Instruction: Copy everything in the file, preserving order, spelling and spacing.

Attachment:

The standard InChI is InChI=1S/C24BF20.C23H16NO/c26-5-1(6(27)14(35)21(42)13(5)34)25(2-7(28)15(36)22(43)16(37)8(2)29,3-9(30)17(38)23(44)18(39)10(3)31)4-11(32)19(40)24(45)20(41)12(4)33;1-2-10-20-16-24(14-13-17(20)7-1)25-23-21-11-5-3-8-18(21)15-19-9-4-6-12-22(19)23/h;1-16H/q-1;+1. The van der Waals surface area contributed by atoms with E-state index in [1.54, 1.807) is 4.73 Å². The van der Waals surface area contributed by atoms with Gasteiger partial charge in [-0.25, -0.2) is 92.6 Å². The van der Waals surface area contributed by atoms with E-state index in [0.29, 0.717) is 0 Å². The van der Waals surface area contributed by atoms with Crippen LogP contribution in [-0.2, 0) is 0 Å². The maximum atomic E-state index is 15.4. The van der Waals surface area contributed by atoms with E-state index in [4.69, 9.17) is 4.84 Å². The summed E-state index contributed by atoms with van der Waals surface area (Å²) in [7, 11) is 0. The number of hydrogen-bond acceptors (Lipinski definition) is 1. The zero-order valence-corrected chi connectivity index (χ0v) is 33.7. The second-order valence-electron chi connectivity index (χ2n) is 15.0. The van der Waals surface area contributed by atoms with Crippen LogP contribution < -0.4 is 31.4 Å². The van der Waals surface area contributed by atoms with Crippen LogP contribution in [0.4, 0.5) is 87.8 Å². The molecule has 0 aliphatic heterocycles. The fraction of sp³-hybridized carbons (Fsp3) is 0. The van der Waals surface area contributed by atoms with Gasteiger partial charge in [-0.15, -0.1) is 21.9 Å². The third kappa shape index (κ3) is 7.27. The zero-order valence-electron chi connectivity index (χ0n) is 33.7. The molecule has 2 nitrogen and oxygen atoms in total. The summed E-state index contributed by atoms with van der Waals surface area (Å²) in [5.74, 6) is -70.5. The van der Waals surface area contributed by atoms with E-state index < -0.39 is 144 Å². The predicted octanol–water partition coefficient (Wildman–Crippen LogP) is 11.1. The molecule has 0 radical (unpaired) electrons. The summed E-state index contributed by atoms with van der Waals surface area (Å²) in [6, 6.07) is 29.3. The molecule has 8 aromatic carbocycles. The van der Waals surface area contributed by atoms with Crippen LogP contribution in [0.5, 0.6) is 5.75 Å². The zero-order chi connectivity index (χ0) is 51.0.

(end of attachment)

The standard InChI is InChI=1S/C24BF20.C23H16NO/c26-5-1(6(27)14(35)21(42)13(5)34)25(2-7(28)15(36)22(43)16(37)8(2)29,3-9(30)17(38)23(44)18(39)10(3)31)4-11(32)19(40)24(45)20(41)12(4)33;1-2-10-20-16-24(14-13-17(20)7-1)25-23-21-11-5-3-8-18(21)15-19-9-4-6-12-22(19)23/h;1-16H/q-1;+1. The van der Waals surface area contributed by atoms with E-state index in [1.54, 1.807) is 4.73 Å². The van der Waals surface area contributed by atoms with Gasteiger partial charge in [-0.25, -0.2) is 92.6 Å². The van der Waals surface area contributed by atoms with E-state index in [0.29, 0.717) is 0 Å². The van der Waals surface area contributed by atoms with Crippen LogP contribution in [-0.2, 0) is 0 Å². The maximum atomic E-state index is 15.4. The van der Waals surface area contributed by atoms with E-state index in [4.69, 9.17) is 4.84 Å². The summed E-state index contributed by atoms with van der Waals surface area (Å²) in [7, 11) is 0. The number of hydrogen-bond acceptors (Lipinski definition) is 1. The zero-order valence-corrected chi connectivity index (χ0v) is 33.7. The second-order valence-electron chi connectivity index (χ2n) is 15.0. The van der Waals surface area contributed by atoms with Crippen LogP contribution < -0.4 is 31.4 Å². The van der Waals surface area contributed by atoms with Crippen LogP contribution in [0.4, 0.5) is 87.8 Å². The molecule has 0 aliphatic heterocycles. The fraction of sp³-hybridized carbons (Fsp3) is 0. The van der Waals surface area contributed by atoms with Gasteiger partial charge in [-0.15, -0.1) is 21.9 Å². The third kappa shape index (κ3) is 7.27. The zero-order valence-electron chi connectivity index (χ0n) is 33.7. The molecule has 2 nitrogen and oxygen atoms in total. The summed E-state index contributed by atoms with van der Waals surface area (Å²) in [5.74, 6) is -70.5. The van der Waals surface area contributed by atoms with E-state index < -0.39 is 144 Å². The predicted octanol–water partition coefficient (Wildman–Crippen LogP) is 11.1. The molecule has 0 radical (unpaired) electrons. The summed E-state index contributed by atoms with van der Waals surface area (Å²) in [6, 6.07) is 29.3. The molecule has 8 aromatic carbocycles. The van der Waals surface area contributed by atoms with Crippen LogP contribution in [0.5, 0.6) is 5.75 Å². The zero-order chi connectivity index (χ0) is 51.0.